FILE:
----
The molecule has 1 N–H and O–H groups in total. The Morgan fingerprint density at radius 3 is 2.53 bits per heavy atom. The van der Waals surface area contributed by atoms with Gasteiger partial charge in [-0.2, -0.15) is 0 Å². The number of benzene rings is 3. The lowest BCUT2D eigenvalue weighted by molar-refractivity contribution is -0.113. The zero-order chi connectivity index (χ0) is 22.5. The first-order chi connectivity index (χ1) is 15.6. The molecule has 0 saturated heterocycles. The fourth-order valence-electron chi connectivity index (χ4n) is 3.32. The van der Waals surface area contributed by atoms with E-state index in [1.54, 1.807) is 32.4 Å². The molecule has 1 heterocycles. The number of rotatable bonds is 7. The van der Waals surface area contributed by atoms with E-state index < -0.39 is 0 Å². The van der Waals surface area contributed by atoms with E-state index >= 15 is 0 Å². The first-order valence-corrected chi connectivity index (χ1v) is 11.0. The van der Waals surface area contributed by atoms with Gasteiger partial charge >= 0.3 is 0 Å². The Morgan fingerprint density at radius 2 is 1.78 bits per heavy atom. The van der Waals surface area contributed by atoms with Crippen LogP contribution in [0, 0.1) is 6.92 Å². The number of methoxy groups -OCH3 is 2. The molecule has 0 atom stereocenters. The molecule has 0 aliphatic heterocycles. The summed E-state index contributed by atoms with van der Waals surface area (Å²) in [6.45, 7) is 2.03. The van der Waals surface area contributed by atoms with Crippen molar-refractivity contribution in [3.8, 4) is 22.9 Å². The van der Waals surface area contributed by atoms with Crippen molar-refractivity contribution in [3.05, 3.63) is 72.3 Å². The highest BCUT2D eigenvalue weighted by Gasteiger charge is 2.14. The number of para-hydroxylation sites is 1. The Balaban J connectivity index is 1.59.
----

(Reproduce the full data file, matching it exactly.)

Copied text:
The molecule has 1 N–H and O–H groups in total. The Morgan fingerprint density at radius 3 is 2.53 bits per heavy atom. The van der Waals surface area contributed by atoms with Gasteiger partial charge in [-0.2, -0.15) is 0 Å². The number of benzene rings is 3. The lowest BCUT2D eigenvalue weighted by molar-refractivity contribution is -0.113. The zero-order chi connectivity index (χ0) is 22.5. The first-order chi connectivity index (χ1) is 15.6. The molecule has 0 saturated heterocycles. The fourth-order valence-electron chi connectivity index (χ4n) is 3.32. The van der Waals surface area contributed by atoms with E-state index in [1.54, 1.807) is 32.4 Å². The molecule has 1 heterocycles. The number of rotatable bonds is 7. The van der Waals surface area contributed by atoms with E-state index < -0.39 is 0 Å². The van der Waals surface area contributed by atoms with E-state index >= 15 is 0 Å². The first-order valence-corrected chi connectivity index (χ1v) is 11.0. The van der Waals surface area contributed by atoms with Gasteiger partial charge >= 0.3 is 0 Å². The Morgan fingerprint density at radius 2 is 1.78 bits per heavy atom. The van der Waals surface area contributed by atoms with Crippen LogP contribution in [0, 0.1) is 6.92 Å². The number of methoxy groups -OCH3 is 2. The molecule has 0 atom stereocenters. The molecule has 0 aliphatic heterocycles. The summed E-state index contributed by atoms with van der Waals surface area (Å²) in [6.45, 7) is 2.03. The van der Waals surface area contributed by atoms with Crippen molar-refractivity contribution in [3.8, 4) is 22.9 Å². The van der Waals surface area contributed by atoms with Crippen molar-refractivity contribution in [3.05, 3.63) is 72.3 Å². The highest BCUT2D eigenvalue weighted by Gasteiger charge is 2.14. The number of para-hydroxylation sites is 1. The Balaban J connectivity index is 1.59.